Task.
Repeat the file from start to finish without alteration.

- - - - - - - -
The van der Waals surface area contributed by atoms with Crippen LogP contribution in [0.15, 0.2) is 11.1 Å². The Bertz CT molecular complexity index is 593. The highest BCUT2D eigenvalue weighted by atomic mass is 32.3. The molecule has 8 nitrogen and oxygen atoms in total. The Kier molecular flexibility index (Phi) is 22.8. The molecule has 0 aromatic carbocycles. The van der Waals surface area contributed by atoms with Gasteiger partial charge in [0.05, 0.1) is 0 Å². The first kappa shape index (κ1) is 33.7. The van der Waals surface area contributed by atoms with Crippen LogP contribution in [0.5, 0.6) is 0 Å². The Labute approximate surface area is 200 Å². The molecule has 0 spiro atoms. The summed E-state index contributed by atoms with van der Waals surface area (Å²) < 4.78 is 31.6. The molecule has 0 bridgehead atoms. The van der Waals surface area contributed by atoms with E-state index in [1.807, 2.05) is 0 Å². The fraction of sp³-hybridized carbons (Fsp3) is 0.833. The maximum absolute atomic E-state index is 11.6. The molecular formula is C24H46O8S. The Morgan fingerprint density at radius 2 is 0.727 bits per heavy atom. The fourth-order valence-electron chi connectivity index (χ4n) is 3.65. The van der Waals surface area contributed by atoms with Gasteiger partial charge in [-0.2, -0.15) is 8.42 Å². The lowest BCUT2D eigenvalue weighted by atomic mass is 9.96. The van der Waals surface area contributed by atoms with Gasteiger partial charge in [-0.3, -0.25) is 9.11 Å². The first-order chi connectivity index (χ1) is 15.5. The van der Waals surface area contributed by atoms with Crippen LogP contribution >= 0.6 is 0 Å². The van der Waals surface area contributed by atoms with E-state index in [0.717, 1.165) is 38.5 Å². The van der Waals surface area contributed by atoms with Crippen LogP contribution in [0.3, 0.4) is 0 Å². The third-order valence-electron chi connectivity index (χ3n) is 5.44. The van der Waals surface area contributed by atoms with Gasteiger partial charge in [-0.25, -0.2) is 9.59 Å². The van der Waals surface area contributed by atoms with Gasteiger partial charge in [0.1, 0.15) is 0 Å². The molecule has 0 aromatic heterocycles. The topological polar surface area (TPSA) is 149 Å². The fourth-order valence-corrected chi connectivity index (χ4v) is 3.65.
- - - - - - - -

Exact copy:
The van der Waals surface area contributed by atoms with Crippen LogP contribution in [0.15, 0.2) is 11.1 Å². The Bertz CT molecular complexity index is 593. The highest BCUT2D eigenvalue weighted by atomic mass is 32.3. The molecule has 8 nitrogen and oxygen atoms in total. The Kier molecular flexibility index (Phi) is 22.8. The molecule has 0 aromatic carbocycles. The van der Waals surface area contributed by atoms with Gasteiger partial charge in [0.05, 0.1) is 0 Å². The first kappa shape index (κ1) is 33.7. The van der Waals surface area contributed by atoms with Crippen LogP contribution in [0.5, 0.6) is 0 Å². The Labute approximate surface area is 200 Å². The molecule has 0 spiro atoms. The summed E-state index contributed by atoms with van der Waals surface area (Å²) < 4.78 is 31.6. The molecule has 0 bridgehead atoms. The van der Waals surface area contributed by atoms with E-state index in [1.807, 2.05) is 0 Å². The fraction of sp³-hybridized carbons (Fsp3) is 0.833. The maximum absolute atomic E-state index is 11.6. The molecular formula is C24H46O8S. The Morgan fingerprint density at radius 2 is 0.727 bits per heavy atom. The fourth-order valence-electron chi connectivity index (χ4n) is 3.65. The van der Waals surface area contributed by atoms with Gasteiger partial charge in [-0.2, -0.15) is 8.42 Å². The lowest BCUT2D eigenvalue weighted by atomic mass is 9.96. The van der Waals surface area contributed by atoms with Gasteiger partial charge in [-0.3, -0.25) is 9.11 Å². The first-order chi connectivity index (χ1) is 15.5. The van der Waals surface area contributed by atoms with Crippen LogP contribution >= 0.6 is 0 Å². The van der Waals surface area contributed by atoms with E-state index in [0.717, 1.165) is 38.5 Å². The van der Waals surface area contributed by atoms with Crippen LogP contribution in [0.3, 0.4) is 0 Å². The third-order valence-electron chi connectivity index (χ3n) is 5.44. The van der Waals surface area contributed by atoms with Gasteiger partial charge in [-0.25, -0.2) is 9.59 Å². The van der Waals surface area contributed by atoms with Gasteiger partial charge in [0.1, 0.15) is 0 Å². The molecule has 0 aromatic heterocycles. The topological polar surface area (TPSA) is 149 Å². The fourth-order valence-corrected chi connectivity index (χ4v) is 3.65.